Thursday, October 24, 2013

Tennis Balls

Along with coaching, I captain two men's tennis teams.  It's pretty cool.  We have a team of 12-16 guys and on any given night we play eight: three doubles matches and two singles matches.  We have a fun team and we (surprise, surprise) pretty much always go out and celebrate afterward, win or lose.

And by celebrate I mean go out and drink beer.  Our latest favorite watering hole is the Groveland Tap. Excellent beer selection and a good happy hour menu.

If you're counting, we have five tennis matches per night.  Our home courts are at Fred Wells Tennis & Education Center in St. Paul and they are great hosts.  There are five tennis courts in the back bubble and those are the ones we play on.  Here's an overhead view of the facility in the summer when the bubble isn't up.

(As an aside, it's odd that they aren't oriented north-south, as is the convention in the U.S.)

Put this information about the courts in your back pocket for a minute while I introduce the other part of the story.

As a home captain, I have to provide balls for all five matches. My favorite ball is the Pro Penn.

When we play a match, we need to keep track of our balls. Every match gets a can of three balls and we don't want them to get mixed up with those on adjacent courts. To this end, Penn (and every other ball manufacturer) is helpful. They put numbers on their balls so that they don't get mixed up.

The problem is, Penn only numbers balls 1-4 and we have 5 courts. So two matches will have the same numbers on their ball. I need to keep those balls away from each other.  One possible favorable distribution of balls would look like this:

And this would be an unfavorable distribution of balls, because the 1's on the adjacent courts could get mixed up:

Because it is desirable to let the players open the cans (there's a certain thrill to it, even if you've opened thousands in your life), I as captain have to shake the cans and rotate the balls to see the numbers through the wrapper. It's kind of a pain and the other night as I was rotating the balls so that I could give the right numbers to the right players, I thought,

"Is it worth it? How likely is it really that two consecutive courts will end up with the same ball if I do it completely at random?"

And this is how I introduced combinatorics to my HL Math class.

Wednesday, October 16, 2013

Playing Games, Part 2

I recently blogged about how my Higher Level Mathematics class went to the Brunswick Zone to explore functions. The idea was to have the kids take down information about their transactions.  Step one was putting money onto a card. Step two was using the money on the card to play games and get points (tickets). Step three was redeeming those points for prizes.

On the surface it seemed like a great way to explore composition of functions until I realized...STEPS 2 & 3 ARE NOT FUNCTIONS!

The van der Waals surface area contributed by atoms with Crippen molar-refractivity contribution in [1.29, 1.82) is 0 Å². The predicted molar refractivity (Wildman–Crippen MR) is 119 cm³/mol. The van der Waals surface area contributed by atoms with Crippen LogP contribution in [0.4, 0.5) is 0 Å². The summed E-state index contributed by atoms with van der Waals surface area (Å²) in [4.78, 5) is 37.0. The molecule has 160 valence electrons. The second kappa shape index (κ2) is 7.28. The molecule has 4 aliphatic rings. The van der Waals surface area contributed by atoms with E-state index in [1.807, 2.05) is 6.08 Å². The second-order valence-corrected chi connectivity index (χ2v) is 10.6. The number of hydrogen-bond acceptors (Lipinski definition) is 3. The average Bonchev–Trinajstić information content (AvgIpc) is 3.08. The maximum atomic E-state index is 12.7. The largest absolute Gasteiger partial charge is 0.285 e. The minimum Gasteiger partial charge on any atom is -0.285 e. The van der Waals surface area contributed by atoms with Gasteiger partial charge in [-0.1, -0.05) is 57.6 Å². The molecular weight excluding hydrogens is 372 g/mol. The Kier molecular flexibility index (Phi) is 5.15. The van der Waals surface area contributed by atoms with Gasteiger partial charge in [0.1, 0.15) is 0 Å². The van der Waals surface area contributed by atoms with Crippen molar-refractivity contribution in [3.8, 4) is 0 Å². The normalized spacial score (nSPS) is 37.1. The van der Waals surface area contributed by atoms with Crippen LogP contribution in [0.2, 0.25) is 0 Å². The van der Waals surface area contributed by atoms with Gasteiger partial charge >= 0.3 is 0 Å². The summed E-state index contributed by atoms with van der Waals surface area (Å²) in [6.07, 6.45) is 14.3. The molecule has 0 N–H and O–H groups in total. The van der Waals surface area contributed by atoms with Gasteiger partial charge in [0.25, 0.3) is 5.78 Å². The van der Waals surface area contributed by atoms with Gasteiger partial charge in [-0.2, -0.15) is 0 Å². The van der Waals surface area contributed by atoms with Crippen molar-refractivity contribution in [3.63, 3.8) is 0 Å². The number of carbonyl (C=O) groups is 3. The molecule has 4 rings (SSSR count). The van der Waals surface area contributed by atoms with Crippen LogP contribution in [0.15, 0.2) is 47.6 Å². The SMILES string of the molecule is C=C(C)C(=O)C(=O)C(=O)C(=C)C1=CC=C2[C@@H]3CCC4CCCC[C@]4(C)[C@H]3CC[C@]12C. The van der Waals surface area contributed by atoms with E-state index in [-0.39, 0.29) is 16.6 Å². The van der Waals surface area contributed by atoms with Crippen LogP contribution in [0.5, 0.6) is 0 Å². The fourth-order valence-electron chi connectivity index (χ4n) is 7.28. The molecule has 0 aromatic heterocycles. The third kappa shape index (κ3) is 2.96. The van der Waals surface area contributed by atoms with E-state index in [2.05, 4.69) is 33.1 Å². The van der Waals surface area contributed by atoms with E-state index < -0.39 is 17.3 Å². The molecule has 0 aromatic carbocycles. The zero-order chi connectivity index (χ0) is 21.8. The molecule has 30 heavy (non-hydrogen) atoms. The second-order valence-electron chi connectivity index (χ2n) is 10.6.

After a few deep breaths I concluded that it didn't really matter. Truly, who really cares if anything is a function. The refinement from relation to function seems like something we do for mathematical convenience.

The Lesson

Step 1: Putting money on the card.

Prompt: Name the domain, range, and rule of assignment.

Pretty cool conversation about piecewise functions here.  Also, the range is anything but trivial.  I divided the class into two groups: half assumed they had the cards already. The other half assumed they needed to buy the card.

Please excuse any clumsy notation.

Step 2: Play games and win points.

We explored the games we all played by watching a few videos we took and looking at the pictures we all contributed to our lensmob album. BTW, thanks to Frank Noschese for the great lensmob suggestion!

Prompt: Pick a game and name the domain, range, and rule of assignment.

The only actual functions were from those games that did not distribute tickets.

Because you pay a flat fee and you can get a variable amount of tickets, it complicated my original idea about a explicit conversation about function composition. It is possible, however, that the conceptual gains were greater because they were not functions.

There were a couple of really interesting games. Take, for example, what we called "Ball Drop."

The fact that you can get bonus plays makes the range very tricky to figure out!  (Or maybe not? Think about it.)

Step 3: Turn tickets in for prizes.

The nice thing about this step is that the range no longer includes numbers.

Not much to this part; the heavy lifting has already been done.

All-in-all, it was a fun lesson with the potential to increase students' conceptual understanding of relations and functions.  I was very happy with how it turned out, and will do it again!

Mequals and Hats

I write this with complete deference to I will rationalize my use of these dirty, horrible tricks by saying that this notation is completely arbitrary and does little for mathematical conception. I'm a math teacher so I like it, but for the average 10 grade Geometer, I'm not sure these subtle differences in notation have much real meaning.


How do you get a kid to recognize that measures are equal and angles are congruent?  MEQUALS!  If you use an EQUALS sign, you need to put an M on the front.  MEQUALS.

Shameless, I know.


If one of them wears a hat, they all wear hats.  BOOM.